The Nonfiction Monday Round-up is at A Curious Thing this week.
Kent, Deborah. The Vietnam War: From DaNang to Saigon
This is part of the Enslow Publishers' The United States at War series. Since the Vietnam Conflict (as it was known until at least 1995!) started before I was born and ended when I was in grade school, the details have always been foggy to me. I'm pretty sure it was not covered in my high school history class; I don't know that we even got to Korea. This is an excellent book that lays out the causes of unrest in this area of the world, the development of the US involvement, and the particulars of battles, conditions, and public opinion during that time. Well-illustrated with period photographs and supporting documentation, this will interest my students who have an insatiable need to read about war as well as those trying to understand this point in US history. I have a lot of students now whose grandfathers fought in Vietnam.
Samuels, Charlie. Propaganda. (World War II Sourcebook)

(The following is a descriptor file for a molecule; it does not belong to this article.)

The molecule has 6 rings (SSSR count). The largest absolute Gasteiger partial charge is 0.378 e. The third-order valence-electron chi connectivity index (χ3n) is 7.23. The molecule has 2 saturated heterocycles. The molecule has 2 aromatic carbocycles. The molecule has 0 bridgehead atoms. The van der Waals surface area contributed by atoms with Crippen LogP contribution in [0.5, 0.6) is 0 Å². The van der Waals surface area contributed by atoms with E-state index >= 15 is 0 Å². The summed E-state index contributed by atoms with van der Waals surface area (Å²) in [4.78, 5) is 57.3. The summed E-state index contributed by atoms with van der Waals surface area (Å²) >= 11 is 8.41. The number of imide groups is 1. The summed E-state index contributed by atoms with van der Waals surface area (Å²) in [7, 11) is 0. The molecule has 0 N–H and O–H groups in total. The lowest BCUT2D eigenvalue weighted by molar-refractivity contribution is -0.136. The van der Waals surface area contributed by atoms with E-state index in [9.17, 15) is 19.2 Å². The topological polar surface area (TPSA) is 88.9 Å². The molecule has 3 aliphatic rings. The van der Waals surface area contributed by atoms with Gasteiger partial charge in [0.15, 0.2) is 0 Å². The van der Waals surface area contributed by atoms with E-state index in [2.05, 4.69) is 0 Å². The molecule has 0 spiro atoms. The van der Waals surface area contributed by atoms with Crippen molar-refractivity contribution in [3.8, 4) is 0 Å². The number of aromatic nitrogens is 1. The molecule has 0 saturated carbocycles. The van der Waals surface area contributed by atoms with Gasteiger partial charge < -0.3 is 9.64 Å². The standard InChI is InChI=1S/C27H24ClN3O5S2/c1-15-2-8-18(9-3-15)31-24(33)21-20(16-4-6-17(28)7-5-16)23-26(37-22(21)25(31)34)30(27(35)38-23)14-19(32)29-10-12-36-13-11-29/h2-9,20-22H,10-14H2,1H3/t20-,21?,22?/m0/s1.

This Brown Bear Books series includes the titles Soldiers, Spying and Security, Home Front, and Life Under Occupation. These brief (48 pages) volumes do a nice job of breaking down specific areas of the war. The Propaganda volume was of especial interest to my 8th grade social studies and language arts teachers, since both have a unit on propaganda. With its period posters and descriptions of various information campaigns, this was a good book to share with classes to explain what was meant by "propaganda". The Soliders volume covered everything from volunteering or conscription to demobbing. The only thing that was a little odd was that a lot of British military information was included, and there is no mention anywhere in the book of a publisher's web site.